henrybay
  • Reply 7 of 19
    razorpitrazorpit Posts: 1,796member
    jcs2305 said:
    Touch ID will never be as convenient as Face ID.....Face ID takes zero effort......Touch ID not so much...looks like I'll be holding on to my 11 Pro for a while.
    Face ID will never be as convenient as TouchID. Touch ID takes zero effort when you are wearing protective headgear eg Crash helmets.

    Each of us has their own use case and will find that one or the other is the best. Having to take my crash helmet off just to use Face ID is just not  practical.
    I also don’t think the majority of Face ID users are using them with crash helmets either.   I have no problems with a hat, beard no beard or reflective sunglasses using Touch ID. However on my iPad Pro 10.5 it’s often takes me a couple or tries to get it to open with Touch ID. I have my index and thumbs on both hands set up. It frequently doesn’t take my index fingers. It also doesn’t like the slightest bit of moisture on my hands either. These are things that simply don’t happen with Fade Id. At least for me. 

    I would def like the option of having both as in the case of being off angle and Face ID won’t open or just as a secondary option. That would be a nice addition. I just don’t agree that with the majority of use cases that Face ID isn’t practical as you stated. 
    Agreed. My iPad Pro is the only cookbook I need. Everyone here who thinks TouchID is better than FaceID has never worked in a kitchen with a device with TouchID.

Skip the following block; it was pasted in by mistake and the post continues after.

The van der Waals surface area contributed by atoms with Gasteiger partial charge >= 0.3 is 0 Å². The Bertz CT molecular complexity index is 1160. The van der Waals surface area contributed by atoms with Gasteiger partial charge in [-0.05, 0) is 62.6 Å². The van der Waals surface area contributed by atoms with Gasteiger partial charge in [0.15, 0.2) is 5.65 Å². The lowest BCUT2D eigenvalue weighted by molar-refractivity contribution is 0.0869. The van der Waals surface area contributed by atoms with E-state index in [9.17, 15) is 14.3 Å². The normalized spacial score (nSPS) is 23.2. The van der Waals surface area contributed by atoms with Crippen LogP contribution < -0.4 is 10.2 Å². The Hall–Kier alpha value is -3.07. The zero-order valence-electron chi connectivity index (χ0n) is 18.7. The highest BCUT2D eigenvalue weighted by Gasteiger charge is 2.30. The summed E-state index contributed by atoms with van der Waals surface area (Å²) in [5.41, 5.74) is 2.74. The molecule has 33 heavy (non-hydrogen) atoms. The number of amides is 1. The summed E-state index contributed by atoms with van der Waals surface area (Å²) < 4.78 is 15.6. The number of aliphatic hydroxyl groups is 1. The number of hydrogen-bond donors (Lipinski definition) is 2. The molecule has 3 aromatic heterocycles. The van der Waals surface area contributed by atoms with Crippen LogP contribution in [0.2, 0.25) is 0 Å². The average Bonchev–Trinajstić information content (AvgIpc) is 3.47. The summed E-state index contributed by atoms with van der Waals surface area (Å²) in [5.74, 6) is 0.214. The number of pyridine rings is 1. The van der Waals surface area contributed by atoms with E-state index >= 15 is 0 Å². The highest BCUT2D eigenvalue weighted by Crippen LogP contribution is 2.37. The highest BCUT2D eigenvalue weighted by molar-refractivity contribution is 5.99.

And chances are if you're wearing a "crash helmet", you are probably (should be) wearing some type of "crash gloves". I wear my protection helmet and easily use the 6 digit pin in those rare cases...
    StrangeDays
  • Reply 8 of 19
    Touch ID will never be as convenient as Face ID.....Face ID takes zero effort......Touch ID not so much...looks like I'll be holding on to my 11 Pro for a while.
    Face ID will never be as convenient as TouchID. Touch ID takes zero effort when you are wearing protective headgear eg Crash helmets.

    Each of us has their own use case and will find that one or the other is the best. Having to take my crash helmet off just to use Face ID is just not  practical.
    Have you tried registering a second face while wearing your helmet? I don’t know if it will work and I can’t try it as I no longer ride.
    razorpit
  • Reply 9 of 19
    There are simply use cases for both technologies. If Apple can implement both (note: Samsung already does), why not allow consumers the choice?